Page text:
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Subacromial impingement syndrome—effectiveness of physiotherapy and manual therapy
  1. Lukas Gebremariam1,
  2. Elaine M Hay2,
  3. Renske van der Sande1,
  4. Willem D Rinkel3,
  5. Bart W Koes1,
  6. Bionka M A Huisstede1,3
  1. 1Department of General Practice, Erasmus MC—University Medical Center Rotterdam, Rotterdam, The Netherlands
  2. 2Arthritis Research Campaign National Primary Care Centre, Keele University, Keele, UK
  3. 3Department of Rehabilitation Medicine, Erasmus MC—University Medical Center Rotterdam, Rotterdam, The Netherlands
  1. Correspondence to Dr Bionka M A Huisstede, Department of Rehabilitation, Erasmus MC—University Medical Center Rotterdam, Room H-016, PO Box 2040, Rotterdam 3000 CA, The Netherlands; BMA.Huisstede{at}


Background The subacromial impingement syndrome (SIS) includes the rotator cuff syndrome, tendonitis and bursitis of the shoulder. Treatment includes surgical and non-surgical modalities. Non-surgical treatment is used to reduce pain, to decrease the subacromial inflammation, to heal the compromised rotator cuff and to restore satisfactory function of the shoulder. To select the most appropriate non-surgical intervention and to identify gaps in scientific knowledge, we explored the effectiveness of the interventions used, concentrating on the effectiveness of physiotherapy and manual therapy.

Methods The Cochrane Library, PubMed, EMBASE, PEDro and CINAHL were searched for relevant systematic reviews and randomised clinical trials (RCTs). Two reviewers independently extracted data and assessed the methodological quality. A best-evidence synthesis was used to summarise the results.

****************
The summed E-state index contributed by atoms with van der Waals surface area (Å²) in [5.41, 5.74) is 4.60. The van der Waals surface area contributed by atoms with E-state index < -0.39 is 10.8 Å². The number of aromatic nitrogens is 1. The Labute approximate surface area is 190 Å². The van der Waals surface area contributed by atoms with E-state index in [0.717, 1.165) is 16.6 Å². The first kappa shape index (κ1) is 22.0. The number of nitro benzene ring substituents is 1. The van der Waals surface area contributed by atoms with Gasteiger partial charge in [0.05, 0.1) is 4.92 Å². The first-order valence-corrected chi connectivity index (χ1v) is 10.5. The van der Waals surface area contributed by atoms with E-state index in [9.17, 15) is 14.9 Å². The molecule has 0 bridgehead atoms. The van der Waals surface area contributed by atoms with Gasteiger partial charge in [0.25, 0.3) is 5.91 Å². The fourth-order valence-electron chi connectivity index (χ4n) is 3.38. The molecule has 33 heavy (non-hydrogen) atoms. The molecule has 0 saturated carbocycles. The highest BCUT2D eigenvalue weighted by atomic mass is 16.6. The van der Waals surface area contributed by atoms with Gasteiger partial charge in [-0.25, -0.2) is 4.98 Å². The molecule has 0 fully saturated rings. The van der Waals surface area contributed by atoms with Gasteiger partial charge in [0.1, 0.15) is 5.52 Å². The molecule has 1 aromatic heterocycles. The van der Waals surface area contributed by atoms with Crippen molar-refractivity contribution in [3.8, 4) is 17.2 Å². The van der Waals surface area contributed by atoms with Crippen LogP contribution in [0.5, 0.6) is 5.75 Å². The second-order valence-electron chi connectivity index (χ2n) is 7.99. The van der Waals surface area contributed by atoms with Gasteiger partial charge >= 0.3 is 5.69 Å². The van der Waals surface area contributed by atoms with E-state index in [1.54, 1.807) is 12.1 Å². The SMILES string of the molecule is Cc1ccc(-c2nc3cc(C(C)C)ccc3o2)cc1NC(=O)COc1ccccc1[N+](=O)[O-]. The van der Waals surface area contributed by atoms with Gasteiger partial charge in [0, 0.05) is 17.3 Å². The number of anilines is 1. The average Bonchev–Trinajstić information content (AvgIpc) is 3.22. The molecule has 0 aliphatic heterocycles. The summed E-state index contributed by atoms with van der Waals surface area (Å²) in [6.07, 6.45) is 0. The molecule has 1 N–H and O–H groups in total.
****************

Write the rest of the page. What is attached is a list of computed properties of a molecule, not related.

Results Two reviews and 10 RCTs were included. One RCT studied manual therapy as an add-on therapy to self-training. All other studies studied the effect of physiotherapy: effectiveness of exercise therapy, mobilisation as an add-on therapy to exercises, ultrasound, laser and pulsed electromagnetic field. Moderate evidence was found for the effectiveness of hyperthermia compared to exercise therapy or ultrasound in the short term. Hyperthermia and exercise therapy were more effective in comparison to controls or placebo in the short term (moderate evidence). For the effectiveness of hyperthermia, no midterm or long-term results were studied. In the midterm, exercise therapy gave the best results (moderate evidence) compared to placebo or controls. For other interventions, conflicting, limited or no evidence was found.

Conclusions Some physiotherapeutic treatments seem to be promising (moderate evidence) to treat SIS, but more research is needed before firm conclusions can be drawn.

  • Evidence based reviews
  • Exercise rehabilitation
  • Physiotherapy
  • Soft tissue injuries
  • Shoulder injuries

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